Two weeks ago I read D. Patrick Miller’s article “Notes Toward A Journalism Of Consciousness” [Issue 170]. Having done some media work during the past six years, I found it extremely helpful. I had no idea how helpful it would be until a cover article about me and my medical practice was recently published in the Maine Times.
Having spent more than eight hours talking with the journalist who wrote the piece, I felt I knew her. She is a Buddhist meditator and does fine work on environmental issues. She is also a feminist; I felt that the two of us had an excellent connection.
When the article came out, it had a flavor of controversy which I have never perceived in my practice. I found D. Patrick Miller to be right on target when he said, “So far as I could tell, journalists of all stripes — left, right, and mainstream — enjoyed the battle of their jousting perspectives too much to confront their personal investments in conflict.”
Had I not read Miller’s article prior to the publication of this piece, I would have been quite disheartened. Now it feels as though I have simply slipped into the bad guys/good guys arena upon which all journalism is based. I found that the journalist who interviewed me was not interested in my work. She was more concerned with stirring up controversy.
I was planning to send her Miller’s article in any case, because I had the feeling she would appreciate what he had to say. I will now send the article with a note suggesting she could be a recruit for the field of conscious journalism.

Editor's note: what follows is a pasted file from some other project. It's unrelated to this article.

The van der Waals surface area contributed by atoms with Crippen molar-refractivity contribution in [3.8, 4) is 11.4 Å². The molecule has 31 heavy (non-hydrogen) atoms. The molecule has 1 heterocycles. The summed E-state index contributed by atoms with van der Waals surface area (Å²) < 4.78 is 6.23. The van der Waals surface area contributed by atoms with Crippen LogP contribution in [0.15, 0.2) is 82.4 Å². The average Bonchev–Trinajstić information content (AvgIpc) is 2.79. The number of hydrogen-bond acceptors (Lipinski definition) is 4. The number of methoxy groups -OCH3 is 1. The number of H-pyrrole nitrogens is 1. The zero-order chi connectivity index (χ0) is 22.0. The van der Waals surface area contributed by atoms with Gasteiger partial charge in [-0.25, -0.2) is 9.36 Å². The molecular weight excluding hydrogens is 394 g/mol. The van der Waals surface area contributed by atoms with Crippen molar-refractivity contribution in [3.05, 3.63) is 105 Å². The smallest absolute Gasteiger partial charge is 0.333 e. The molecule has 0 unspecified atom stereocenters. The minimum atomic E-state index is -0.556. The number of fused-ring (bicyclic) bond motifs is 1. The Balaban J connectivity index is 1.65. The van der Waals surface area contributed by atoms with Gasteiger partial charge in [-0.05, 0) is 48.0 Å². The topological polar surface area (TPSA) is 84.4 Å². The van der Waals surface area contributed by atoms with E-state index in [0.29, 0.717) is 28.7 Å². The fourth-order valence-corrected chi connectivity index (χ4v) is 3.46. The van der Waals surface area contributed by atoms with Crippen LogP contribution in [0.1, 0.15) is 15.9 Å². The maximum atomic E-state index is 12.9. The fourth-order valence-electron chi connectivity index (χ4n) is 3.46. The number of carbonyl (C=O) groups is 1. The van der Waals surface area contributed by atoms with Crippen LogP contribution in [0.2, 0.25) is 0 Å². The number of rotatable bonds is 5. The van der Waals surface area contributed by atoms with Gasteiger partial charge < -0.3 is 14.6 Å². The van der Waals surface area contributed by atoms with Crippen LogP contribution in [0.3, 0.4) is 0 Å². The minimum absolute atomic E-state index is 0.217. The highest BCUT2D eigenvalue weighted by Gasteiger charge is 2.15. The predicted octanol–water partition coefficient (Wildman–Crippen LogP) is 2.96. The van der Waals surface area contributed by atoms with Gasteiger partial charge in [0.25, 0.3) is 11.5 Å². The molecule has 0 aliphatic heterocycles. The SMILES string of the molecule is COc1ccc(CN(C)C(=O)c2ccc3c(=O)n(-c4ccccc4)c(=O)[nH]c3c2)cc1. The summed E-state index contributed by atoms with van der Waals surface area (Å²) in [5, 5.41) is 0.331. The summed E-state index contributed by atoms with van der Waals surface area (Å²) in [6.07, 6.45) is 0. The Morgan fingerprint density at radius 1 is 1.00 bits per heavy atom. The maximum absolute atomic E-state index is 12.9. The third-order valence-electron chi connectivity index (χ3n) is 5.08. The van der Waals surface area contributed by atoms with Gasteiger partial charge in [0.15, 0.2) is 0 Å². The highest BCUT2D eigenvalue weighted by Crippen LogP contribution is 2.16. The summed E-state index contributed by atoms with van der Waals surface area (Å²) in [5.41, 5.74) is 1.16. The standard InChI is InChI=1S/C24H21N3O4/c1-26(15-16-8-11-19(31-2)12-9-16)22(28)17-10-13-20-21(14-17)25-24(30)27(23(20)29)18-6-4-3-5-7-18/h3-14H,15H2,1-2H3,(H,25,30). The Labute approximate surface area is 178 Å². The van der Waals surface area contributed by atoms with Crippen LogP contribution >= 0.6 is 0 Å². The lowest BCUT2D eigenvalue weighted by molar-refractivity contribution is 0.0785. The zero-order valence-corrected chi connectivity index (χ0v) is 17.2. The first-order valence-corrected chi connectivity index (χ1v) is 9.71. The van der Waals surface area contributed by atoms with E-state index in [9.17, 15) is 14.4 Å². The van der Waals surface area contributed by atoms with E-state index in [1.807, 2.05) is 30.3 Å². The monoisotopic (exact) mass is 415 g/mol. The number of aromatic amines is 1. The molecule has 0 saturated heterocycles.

In the future, I do not intend to spend hours with a journalist until I have written assurance that I will be able to review the final piece. I want to make certain that what I have to say is fairly represented. I thank you for this very healing piece.
Concerning D. Patrick Miller’s article, “Notes Toward A Journalism Of Consciousness” [Issue 170], I believe the same dilemma exists in the realm of fiction. The key issue centers around intention: what exactly is my motivation for writing about this person? If it’s out of praise or celebration, then it might seem there’s no problem. But even if it is written out of deep respect and admiration, some people are very sensitive about how they are portrayed. In one instance, a man upon whom I had based a crucial character of a play was absolutely incensed at the violation. I remember the letter he sent me: all the o’s were punched so hard that light streamed through the paper. I was devastated by his response; I thought I had portrayed him in a heroic light. The man had overcome so much in his life. But in the play, he saw a buffoon.
Fortunately, I had the good sense to send him the text before I went about trying to market it. When we finally reached an understanding, I found I liked the play even more. Initially, I was ready to change the character to suit his tastes. But that didn’t feel right, despite my concern over inflicting pain on him. What, after all, does a writer have to work with except the truth, as he or she sees it? The need for approval is strong enough without adding the terror of offending anyone. But that is exactly what must be faced. I am always tested when I unveil a work, because I tend to write about people I know. Friends. I couldn’t write a word if I considered their possible reaction before the work is complete. I finish a work, and then I deal with those who may be offended.
Surely the writer, for his or her own integrity, must be free to offend, while at the same time remain cognizant of the responsibility involved. Truth, the ability of the writer to name reality as he or she sees it, must be served.